A former resident of Wellington, Fla., has been indicted for operating a $30 million Ponzi scheme that targeted investors in the Haitian-American community, prosecutors say.

George Louis Theodule, 52, has been charged with multiple counts of wire fraud, securities fraud and money laundering for defrauding thousands of victims, says U.S. Attorney for the Southern District of Florida Wifredo A. Ferrer.

Several years ago, Theodule was the defendant in a civil action filed by the SEC stemming from the same scheme that took place from 2007 to 2008. The SEC halted Theodule’s operation when it filed an emergency civil enforcement action against him and his companies.

The SEC’s complaint alleged that the defendants had raised more than $23 million from thousands of mostly Haitian-American investors through a fraudulent, unregistered offering of securities. The agency said he lost millions trading stocks and options through a network of purported investment clubs.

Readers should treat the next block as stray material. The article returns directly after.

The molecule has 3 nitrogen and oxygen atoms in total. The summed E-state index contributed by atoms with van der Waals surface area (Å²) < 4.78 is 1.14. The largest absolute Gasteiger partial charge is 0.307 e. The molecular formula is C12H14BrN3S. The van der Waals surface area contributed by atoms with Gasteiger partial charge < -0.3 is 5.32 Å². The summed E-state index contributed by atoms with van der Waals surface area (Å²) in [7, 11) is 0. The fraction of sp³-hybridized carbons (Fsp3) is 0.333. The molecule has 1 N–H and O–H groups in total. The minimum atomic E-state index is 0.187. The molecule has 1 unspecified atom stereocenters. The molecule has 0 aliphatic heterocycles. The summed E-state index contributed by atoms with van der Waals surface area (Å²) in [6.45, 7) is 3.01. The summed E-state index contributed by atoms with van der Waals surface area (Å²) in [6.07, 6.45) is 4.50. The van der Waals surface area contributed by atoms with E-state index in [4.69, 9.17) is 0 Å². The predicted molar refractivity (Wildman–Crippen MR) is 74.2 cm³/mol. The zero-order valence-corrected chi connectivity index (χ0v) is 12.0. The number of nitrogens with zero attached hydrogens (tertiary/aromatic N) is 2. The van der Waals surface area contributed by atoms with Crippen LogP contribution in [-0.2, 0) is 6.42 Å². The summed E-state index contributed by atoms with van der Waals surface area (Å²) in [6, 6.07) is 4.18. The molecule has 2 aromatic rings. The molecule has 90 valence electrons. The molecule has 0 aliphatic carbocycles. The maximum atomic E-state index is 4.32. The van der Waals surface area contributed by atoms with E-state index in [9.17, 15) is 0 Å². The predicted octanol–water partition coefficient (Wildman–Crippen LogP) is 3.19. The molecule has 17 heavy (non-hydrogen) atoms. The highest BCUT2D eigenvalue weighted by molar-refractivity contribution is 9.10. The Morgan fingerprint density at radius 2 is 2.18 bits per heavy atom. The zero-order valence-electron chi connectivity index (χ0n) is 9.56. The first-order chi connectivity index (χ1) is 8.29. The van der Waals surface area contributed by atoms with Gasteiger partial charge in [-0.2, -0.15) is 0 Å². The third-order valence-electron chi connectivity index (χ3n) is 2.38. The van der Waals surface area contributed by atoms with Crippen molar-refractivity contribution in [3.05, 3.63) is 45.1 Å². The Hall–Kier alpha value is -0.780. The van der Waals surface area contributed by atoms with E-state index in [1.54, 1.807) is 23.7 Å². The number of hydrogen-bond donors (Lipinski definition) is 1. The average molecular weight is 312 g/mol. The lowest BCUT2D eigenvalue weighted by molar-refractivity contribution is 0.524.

The SEC obtained a restraining order to halt the fraudulent activity, and thereafter a receiver was appointed by the United States District Court for the Southern District of Florida to identify and trace assets. A court judgment was obtained that enjoined him from further violations and ordered him to pay a total of more than $5.5 million disgorgement, interest and civil penalties.

The subsequent criminal indictment obtained by the U.S. Attorney’s office says Theodule induced individuals to invest money with his companies, Creative Capital Consortium LLC and A Creative Capital Concepts LLC. He told investors he would be able to double their money in 90 days, primarily by trading in stock options.

Only a small portion of investors’ money was placed into trading accounts, which invariably were depleted without showing any gains, the indictment charges. Instead, the money was used to repay early investors and for Theodule’s benefit, according to the SEC.

“This case provides an egregious example of someone exploiting the trust of members of their own community,” says Drew J. Breakspear, commissioner, Florida’s Office of Financial Regulation.